Algae a dog threat

Bendigo Weekly | Bendigo Weekly | 19-Jan-2018

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Dogs need to steer clear of the Harcourt Park water. Photo: Andrew Perryman.
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Water quality monitoring has detected high levels of potentially toxic blue-green algae at Harcourt Park, the council’s off-lead dog park in Crook Street.

Blue-green algae occurs naturally and can be dangerous to animals. 

Characteristic signs of swallowing water containing high levels of algae include nausea, vomiting and disorientation, and can lead to more serious health problems.

City of Greater Bendigo council’s Caroline Grylls said members of the public were advised to keep dogs away from the water.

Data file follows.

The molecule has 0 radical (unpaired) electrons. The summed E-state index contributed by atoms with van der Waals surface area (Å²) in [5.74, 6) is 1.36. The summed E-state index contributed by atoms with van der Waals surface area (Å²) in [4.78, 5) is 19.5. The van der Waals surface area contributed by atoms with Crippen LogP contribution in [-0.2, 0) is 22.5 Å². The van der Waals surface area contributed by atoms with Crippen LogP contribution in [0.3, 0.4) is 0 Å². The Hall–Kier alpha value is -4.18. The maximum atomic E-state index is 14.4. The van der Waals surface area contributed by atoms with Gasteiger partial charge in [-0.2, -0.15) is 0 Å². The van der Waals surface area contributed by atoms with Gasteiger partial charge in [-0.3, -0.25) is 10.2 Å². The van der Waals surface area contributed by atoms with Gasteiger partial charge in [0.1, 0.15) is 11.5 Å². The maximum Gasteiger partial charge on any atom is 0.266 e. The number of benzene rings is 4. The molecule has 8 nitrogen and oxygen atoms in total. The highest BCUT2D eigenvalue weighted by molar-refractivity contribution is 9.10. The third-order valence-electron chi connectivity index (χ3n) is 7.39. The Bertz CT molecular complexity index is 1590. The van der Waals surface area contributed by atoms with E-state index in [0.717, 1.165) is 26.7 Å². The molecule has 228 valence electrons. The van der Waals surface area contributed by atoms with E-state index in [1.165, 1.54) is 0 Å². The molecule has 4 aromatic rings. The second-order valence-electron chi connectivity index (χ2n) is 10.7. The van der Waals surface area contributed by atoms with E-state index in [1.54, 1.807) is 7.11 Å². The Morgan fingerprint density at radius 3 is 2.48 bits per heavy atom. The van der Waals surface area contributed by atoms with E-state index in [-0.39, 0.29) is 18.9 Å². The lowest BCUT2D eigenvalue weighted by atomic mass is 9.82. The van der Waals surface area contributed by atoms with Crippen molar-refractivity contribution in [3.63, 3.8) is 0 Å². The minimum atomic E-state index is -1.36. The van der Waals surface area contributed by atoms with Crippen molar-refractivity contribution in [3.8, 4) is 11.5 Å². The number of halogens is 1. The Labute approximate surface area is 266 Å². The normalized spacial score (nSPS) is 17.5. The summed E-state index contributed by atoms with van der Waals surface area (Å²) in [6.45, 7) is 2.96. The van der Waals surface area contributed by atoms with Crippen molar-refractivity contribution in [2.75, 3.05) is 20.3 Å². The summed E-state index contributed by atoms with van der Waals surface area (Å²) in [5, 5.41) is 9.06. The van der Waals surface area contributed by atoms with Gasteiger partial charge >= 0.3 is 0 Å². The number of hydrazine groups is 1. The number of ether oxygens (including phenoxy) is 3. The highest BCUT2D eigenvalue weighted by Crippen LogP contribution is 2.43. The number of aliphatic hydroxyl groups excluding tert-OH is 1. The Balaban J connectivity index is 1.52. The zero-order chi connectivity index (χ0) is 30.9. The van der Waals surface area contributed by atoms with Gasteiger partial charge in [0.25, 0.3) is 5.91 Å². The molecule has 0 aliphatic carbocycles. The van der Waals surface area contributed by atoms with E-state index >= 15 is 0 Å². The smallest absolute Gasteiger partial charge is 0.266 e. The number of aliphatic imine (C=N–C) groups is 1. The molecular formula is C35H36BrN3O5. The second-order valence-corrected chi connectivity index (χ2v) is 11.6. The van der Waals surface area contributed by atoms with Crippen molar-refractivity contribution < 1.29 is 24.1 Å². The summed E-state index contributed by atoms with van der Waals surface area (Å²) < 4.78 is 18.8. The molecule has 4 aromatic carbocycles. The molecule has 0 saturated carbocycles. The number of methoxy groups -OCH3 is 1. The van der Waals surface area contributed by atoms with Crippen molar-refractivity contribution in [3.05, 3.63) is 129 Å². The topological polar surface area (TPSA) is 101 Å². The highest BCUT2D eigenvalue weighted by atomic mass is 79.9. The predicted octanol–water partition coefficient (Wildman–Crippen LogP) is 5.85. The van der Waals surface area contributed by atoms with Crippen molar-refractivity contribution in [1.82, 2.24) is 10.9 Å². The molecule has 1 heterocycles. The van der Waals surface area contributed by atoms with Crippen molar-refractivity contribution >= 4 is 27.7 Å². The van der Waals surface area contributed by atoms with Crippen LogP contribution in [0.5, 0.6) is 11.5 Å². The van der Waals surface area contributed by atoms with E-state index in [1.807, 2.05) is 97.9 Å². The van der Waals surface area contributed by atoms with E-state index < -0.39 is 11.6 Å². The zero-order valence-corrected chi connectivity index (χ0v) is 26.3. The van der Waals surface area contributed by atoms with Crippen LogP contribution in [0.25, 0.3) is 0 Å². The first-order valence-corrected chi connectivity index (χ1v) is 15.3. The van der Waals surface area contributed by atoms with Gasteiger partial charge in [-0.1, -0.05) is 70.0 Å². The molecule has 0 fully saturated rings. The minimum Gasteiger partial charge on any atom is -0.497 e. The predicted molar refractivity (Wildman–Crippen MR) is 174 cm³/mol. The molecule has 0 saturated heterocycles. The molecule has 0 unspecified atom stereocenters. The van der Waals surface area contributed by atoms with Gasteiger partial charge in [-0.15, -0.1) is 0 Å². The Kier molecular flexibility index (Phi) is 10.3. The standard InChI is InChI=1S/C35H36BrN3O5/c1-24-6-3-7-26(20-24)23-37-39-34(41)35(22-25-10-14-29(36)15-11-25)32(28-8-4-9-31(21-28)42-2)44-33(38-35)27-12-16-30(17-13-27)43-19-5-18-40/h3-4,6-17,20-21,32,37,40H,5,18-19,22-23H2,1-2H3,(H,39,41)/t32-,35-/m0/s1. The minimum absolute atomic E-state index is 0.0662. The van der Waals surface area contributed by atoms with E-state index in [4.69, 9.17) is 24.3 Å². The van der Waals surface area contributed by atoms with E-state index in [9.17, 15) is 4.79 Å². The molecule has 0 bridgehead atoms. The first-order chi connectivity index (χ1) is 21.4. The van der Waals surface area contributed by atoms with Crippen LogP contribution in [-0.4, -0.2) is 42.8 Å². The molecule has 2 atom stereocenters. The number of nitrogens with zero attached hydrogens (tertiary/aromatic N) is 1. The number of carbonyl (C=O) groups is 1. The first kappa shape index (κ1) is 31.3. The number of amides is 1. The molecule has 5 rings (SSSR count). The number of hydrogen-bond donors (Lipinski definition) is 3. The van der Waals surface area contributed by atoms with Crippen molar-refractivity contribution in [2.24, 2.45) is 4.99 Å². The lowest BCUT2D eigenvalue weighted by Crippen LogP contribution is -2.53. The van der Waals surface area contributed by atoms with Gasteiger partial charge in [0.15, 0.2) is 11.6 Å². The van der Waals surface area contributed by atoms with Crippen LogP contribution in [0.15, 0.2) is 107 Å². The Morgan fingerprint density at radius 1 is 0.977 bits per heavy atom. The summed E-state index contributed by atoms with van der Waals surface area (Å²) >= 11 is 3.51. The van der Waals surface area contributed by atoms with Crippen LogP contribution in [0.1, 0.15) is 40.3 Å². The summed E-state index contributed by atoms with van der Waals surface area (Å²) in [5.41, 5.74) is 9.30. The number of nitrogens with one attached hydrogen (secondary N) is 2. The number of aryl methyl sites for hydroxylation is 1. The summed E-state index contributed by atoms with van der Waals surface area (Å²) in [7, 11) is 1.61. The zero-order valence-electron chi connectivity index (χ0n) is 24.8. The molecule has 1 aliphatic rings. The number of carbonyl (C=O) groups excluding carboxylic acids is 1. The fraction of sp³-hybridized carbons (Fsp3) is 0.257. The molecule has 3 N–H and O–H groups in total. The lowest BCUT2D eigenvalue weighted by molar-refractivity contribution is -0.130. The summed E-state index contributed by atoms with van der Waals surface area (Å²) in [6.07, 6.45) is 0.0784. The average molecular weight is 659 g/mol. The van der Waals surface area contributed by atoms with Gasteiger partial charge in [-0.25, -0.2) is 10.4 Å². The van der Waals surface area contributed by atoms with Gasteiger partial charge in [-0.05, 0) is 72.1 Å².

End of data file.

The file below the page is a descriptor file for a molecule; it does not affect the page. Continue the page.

“Pet owners are encouraged to continue to exercise and socialise their dogs at the park but be vigilant in preventing them from entering or drinking the water,” Ms Grylls said. 

The council will continue to closely monitor the situation at the park. 

Warning signs have been placed at various points around the area.

Caution should be exercised when near the water and people and animals that come into contact should wash their skin immediately in clean water. 

If your dog displays signs or symptoms of illness, increase monitoring and seek professional veterinary advice immediately.

Blue-green algae are very small and can be present in water where there are no obvious signs of a problem. 

Visual inspections of the water cannot be relied on to determine the presence of high algae levels. 

Most blue-green algae blooms often disappear after a few weeks but when conditions remain favourable blooms can last longer. 

It is therefore not known how long algae will remain at high levels.

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